A problem across the Gujarat coast
The western Indian state of Gujarat has the largest coastline in India of around 1600 km and diverse marine ecology. It has the first marine national park and sanctuary in the country that extends from the Kutch district to the Devbhumi district. This is known for its rich mangrove forests, coral reefs and is a hub for near-threatened species of birds. Gujarat also contributes to 20 percent of the nation’s fisheries production and has more than a thousand fishing villages.
The large coastline has also resulted in an influx of activities around these coastlines, making it a hub for import and export and large-scale processing units. The 1960s saw a large number of industries being set up under the Gujarat Industrial Development Act, 1962. While the Gujarat economic model has been discussed by various actors − politicians, academicians, media and the public − the pollution crisis that Gujarat has been facing has not featured in these debates.
The pollution crisis has been acknowledged over the years through various orders from the judiciary as well as academic and newspaper reports. In 2009, the Central Pollution Control Board studied the pollution levels in 88 identified industrial clusters in the country. Based on the pollution levels, 43 such clusters were identified as critically polluted areas. Six of these 43 clusters are located in Gujarat, with Vapi and Ankleshwar topping the overall list. Rivers like Amalkhadi in Ankleshwar and Khari and Sabarmati in Ahmedabad were declared unfit for domestic uses in 2012. In 2018, the MOEF&CC recognized 20 rivers in Gujarat as polluted.
History of deep-sea pipelines as a solution
We have observed that this is not the first time deep-sea pipelines were proposed to tackle land-based pollution. For example, in 2009, when Vapi was recognized as one of the most critically polluted industrial clusters in the country, an action plan was made to reduce pollution. One of the points of action was the laying of a deep-sea pipeline. Currently, treated effluents from Gujarat Industries Development Corporation(GIDC) are disposed off into the Damanganga river, impacting the livelihoods of fisherfolk.
Another instance is when in 1999, following a Gujarat high court order that disallowed releasing untreated industrial effluents into Amalkhadi river, a proposal was made to lay a deep-sea pipeline in Sarigam. The deep-sea pipeline in Sarigam however has not resulted in resolving the problem. There have been several news reports of fish mortality in these areas due to untreated effluents released into the seas. Residents have also complained that it has resulted in their health being affected. A detailed investigation of the impacts of already existing deep-sea pipelines needs to be assessed. There have also been instances of leakage in pipelines in some areas where such pipelines have been installed.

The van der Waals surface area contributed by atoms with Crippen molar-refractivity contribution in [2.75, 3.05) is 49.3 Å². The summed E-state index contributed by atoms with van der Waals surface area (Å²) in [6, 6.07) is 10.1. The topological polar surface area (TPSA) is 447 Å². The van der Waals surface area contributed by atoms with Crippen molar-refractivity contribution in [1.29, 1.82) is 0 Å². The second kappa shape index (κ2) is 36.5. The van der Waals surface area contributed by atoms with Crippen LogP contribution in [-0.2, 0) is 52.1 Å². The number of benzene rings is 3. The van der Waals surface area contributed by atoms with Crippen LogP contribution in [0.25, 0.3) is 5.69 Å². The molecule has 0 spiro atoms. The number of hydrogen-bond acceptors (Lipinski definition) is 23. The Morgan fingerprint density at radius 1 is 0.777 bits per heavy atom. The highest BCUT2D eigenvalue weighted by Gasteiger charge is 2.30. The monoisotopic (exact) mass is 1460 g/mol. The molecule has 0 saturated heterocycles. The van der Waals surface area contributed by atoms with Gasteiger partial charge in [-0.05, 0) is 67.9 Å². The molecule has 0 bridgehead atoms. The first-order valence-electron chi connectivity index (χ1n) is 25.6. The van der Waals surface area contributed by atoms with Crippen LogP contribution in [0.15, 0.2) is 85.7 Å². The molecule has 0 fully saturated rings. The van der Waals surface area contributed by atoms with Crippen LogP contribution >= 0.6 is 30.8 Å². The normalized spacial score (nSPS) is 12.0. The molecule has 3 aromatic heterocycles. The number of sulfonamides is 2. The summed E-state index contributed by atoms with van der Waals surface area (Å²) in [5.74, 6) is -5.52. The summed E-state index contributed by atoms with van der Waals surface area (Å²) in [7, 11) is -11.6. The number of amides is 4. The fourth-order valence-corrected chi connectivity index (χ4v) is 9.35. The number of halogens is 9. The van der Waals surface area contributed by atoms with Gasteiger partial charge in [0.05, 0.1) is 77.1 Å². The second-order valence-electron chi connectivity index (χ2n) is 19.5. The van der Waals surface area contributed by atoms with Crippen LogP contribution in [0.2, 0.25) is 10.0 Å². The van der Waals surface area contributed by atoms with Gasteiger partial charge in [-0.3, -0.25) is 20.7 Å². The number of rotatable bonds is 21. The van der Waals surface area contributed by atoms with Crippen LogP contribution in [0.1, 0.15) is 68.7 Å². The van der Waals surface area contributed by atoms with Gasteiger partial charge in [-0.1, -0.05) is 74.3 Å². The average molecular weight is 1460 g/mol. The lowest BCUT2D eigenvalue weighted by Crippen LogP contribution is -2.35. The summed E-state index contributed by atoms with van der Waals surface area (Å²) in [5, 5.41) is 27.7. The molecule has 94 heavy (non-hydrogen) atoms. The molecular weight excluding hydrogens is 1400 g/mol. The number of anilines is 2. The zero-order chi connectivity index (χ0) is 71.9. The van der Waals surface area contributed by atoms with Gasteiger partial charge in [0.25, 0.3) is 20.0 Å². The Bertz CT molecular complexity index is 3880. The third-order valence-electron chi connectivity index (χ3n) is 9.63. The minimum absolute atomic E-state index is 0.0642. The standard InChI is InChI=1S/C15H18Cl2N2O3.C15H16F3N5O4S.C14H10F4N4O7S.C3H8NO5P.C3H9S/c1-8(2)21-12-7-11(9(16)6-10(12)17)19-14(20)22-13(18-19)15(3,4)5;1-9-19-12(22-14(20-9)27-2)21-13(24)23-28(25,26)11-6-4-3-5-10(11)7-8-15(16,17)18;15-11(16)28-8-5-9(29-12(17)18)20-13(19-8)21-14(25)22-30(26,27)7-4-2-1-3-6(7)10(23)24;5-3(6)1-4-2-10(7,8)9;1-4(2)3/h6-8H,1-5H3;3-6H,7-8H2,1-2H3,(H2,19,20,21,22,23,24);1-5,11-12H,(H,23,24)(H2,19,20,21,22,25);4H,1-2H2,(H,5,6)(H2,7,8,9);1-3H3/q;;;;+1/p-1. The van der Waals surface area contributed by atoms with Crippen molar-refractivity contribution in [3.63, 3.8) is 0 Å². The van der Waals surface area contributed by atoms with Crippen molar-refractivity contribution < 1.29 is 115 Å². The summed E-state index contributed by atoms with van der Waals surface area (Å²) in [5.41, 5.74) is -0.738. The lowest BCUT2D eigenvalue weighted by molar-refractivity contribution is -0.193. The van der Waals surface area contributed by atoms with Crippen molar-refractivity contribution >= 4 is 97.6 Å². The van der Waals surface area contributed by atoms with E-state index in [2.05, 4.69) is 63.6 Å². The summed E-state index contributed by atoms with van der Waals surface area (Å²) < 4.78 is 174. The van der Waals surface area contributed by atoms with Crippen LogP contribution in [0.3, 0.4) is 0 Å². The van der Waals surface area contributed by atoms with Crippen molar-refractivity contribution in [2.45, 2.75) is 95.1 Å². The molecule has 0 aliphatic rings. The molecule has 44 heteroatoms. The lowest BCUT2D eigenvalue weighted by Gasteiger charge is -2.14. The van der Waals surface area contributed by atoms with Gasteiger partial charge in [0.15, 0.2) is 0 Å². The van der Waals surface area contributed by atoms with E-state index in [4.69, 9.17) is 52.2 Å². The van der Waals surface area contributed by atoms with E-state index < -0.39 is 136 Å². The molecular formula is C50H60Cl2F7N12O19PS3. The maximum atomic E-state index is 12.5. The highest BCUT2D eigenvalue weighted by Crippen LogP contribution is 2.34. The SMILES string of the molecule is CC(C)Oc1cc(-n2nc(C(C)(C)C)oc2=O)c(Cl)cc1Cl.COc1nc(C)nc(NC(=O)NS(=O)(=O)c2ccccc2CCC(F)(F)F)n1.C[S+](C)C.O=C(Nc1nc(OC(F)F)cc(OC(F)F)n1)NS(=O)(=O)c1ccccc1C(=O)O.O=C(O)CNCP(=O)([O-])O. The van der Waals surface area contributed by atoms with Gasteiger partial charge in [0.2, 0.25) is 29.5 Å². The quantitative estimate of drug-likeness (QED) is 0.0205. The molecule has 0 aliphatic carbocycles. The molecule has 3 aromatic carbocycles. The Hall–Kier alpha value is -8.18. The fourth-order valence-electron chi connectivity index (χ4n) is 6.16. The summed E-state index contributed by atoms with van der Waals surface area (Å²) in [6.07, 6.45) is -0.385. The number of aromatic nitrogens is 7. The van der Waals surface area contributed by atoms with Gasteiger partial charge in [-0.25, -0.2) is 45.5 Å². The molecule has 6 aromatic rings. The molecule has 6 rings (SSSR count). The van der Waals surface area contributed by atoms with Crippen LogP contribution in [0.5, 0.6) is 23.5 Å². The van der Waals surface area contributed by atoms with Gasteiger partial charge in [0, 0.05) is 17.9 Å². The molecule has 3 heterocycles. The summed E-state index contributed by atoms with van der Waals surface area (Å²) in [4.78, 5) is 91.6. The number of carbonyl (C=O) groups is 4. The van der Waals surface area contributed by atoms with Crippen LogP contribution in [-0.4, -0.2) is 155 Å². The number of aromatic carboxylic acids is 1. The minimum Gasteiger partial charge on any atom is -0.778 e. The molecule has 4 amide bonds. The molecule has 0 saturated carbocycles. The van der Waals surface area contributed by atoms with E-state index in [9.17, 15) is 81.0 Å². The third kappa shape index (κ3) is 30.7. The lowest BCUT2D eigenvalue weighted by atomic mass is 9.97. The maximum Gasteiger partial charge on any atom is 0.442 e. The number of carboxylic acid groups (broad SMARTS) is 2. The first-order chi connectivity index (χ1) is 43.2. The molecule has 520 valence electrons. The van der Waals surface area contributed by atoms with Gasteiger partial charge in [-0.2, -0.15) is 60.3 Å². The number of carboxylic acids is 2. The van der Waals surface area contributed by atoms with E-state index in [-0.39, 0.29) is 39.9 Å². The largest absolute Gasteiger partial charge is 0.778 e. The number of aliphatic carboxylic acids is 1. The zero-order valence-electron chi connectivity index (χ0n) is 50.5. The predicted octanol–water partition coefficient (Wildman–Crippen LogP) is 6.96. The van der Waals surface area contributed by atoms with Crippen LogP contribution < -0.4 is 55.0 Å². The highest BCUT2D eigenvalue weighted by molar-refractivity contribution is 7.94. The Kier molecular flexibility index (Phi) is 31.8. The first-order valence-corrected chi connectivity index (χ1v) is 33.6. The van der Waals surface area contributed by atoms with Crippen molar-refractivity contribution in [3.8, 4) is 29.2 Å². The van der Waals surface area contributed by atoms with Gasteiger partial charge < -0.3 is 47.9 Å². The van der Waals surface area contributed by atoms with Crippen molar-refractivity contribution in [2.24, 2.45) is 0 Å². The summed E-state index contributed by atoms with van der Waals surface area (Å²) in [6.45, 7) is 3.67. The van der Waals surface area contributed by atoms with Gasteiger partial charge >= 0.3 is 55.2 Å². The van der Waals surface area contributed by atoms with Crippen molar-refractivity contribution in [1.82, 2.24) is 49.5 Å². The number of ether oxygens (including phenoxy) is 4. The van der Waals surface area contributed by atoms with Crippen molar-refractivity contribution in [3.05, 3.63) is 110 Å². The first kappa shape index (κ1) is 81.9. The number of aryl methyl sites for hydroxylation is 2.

An Environmental Justice Issue: Displacing the impact
Environmental pollution problems often result in solutions where the burden is merely shifted whilst the pollution remains the same. Laying deep-sea pipelines as a response to complaints against rising pollution raises more questions than answers. What are the impacts that arise out of laying and maintaining a deep-sea pipeline? Is the pollution load being reduced or the burden being shifted?
Without having robust measures in place to ensure compliance, measures such as deep-sea pipelines will only result in displacing the pollution and shifting the impact. The shift needs to be accompanied by a structural change in how the problem of discharging untreated effluents is addressed in the first place. There needs to be more robust monitoring mechanisms and punitive measures. The basic issue of non-compliance and the impacts that arise are not dealt with. When the industries, as well as the authorities, have failed to demonstrate compliance to existing protocols, the question remains as to why there has been a shift in the dumping ground. The pipes will just become longer, but has anything else changed?